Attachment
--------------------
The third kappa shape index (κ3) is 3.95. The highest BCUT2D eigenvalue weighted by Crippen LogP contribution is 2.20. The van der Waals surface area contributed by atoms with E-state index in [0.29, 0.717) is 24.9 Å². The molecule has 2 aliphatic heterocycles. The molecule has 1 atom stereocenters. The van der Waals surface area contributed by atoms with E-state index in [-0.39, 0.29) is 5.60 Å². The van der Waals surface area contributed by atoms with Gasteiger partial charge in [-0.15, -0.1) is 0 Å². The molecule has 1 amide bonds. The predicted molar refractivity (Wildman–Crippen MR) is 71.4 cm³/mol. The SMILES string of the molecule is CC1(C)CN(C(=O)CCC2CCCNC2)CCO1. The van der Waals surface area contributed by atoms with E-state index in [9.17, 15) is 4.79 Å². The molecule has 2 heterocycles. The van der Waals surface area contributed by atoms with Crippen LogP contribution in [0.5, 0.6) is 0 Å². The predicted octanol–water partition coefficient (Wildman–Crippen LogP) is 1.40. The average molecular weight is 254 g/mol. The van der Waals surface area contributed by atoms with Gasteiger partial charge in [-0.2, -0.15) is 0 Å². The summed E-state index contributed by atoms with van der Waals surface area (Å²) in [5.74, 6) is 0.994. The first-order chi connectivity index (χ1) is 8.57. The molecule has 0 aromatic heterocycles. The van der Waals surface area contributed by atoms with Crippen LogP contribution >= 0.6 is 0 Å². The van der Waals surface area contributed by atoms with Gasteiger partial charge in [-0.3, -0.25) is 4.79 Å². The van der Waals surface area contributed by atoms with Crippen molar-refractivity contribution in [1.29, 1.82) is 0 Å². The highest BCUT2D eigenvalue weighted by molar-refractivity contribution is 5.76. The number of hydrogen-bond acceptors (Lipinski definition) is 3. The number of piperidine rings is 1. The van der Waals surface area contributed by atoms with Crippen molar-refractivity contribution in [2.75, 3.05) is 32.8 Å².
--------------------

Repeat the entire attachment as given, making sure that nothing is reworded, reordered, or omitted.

The third kappa shape index (κ3) is 3.95. The highest BCUT2D eigenvalue weighted by Crippen LogP contribution is 2.20. The van der Waals surface area contributed by atoms with E-state index in [0.29, 0.717) is 24.9 Å². The molecule has 2 aliphatic heterocycles. The molecule has 1 atom stereocenters. The van der Waals surface area contributed by atoms with E-state index in [-0.39, 0.29) is 5.60 Å². The van der Waals surface area contributed by atoms with Gasteiger partial charge in [-0.15, -0.1) is 0 Å². The molecule has 1 amide bonds. The predicted molar refractivity (Wildman–Crippen MR) is 71.4 cm³/mol. The SMILES string of the molecule is CC1(C)CN(C(=O)CCC2CCCNC2)CCO1. The van der Waals surface area contributed by atoms with E-state index in [9.17, 15) is 4.79 Å². The molecule has 2 heterocycles. The van der Waals surface area contributed by atoms with Crippen LogP contribution in [0.5, 0.6) is 0 Å². The predicted octanol–water partition coefficient (Wildman–Crippen LogP) is 1.40. The average molecular weight is 254 g/mol. The van der Waals surface area contributed by atoms with Gasteiger partial charge in [-0.2, -0.15) is 0 Å². The summed E-state index contributed by atoms with van der Waals surface area (Å²) in [5.74, 6) is 0.994. The first-order chi connectivity index (χ1) is 8.57. The molecule has 0 aromatic heterocycles. The van der Waals surface area contributed by atoms with Crippen LogP contribution >= 0.6 is 0 Å². The van der Waals surface area contributed by atoms with Gasteiger partial charge in [-0.3, -0.25) is 4.79 Å². The van der Waals surface area contributed by atoms with Crippen molar-refractivity contribution in [1.29, 1.82) is 0 Å². The highest BCUT2D eigenvalue weighted by molar-refractivity contribution is 5.76. The number of hydrogen-bond acceptors (Lipinski definition) is 3. The number of piperidine rings is 1. The van der Waals surface area contributed by atoms with Crippen molar-refractivity contribution in [2.75, 3.05) is 32.8 Å².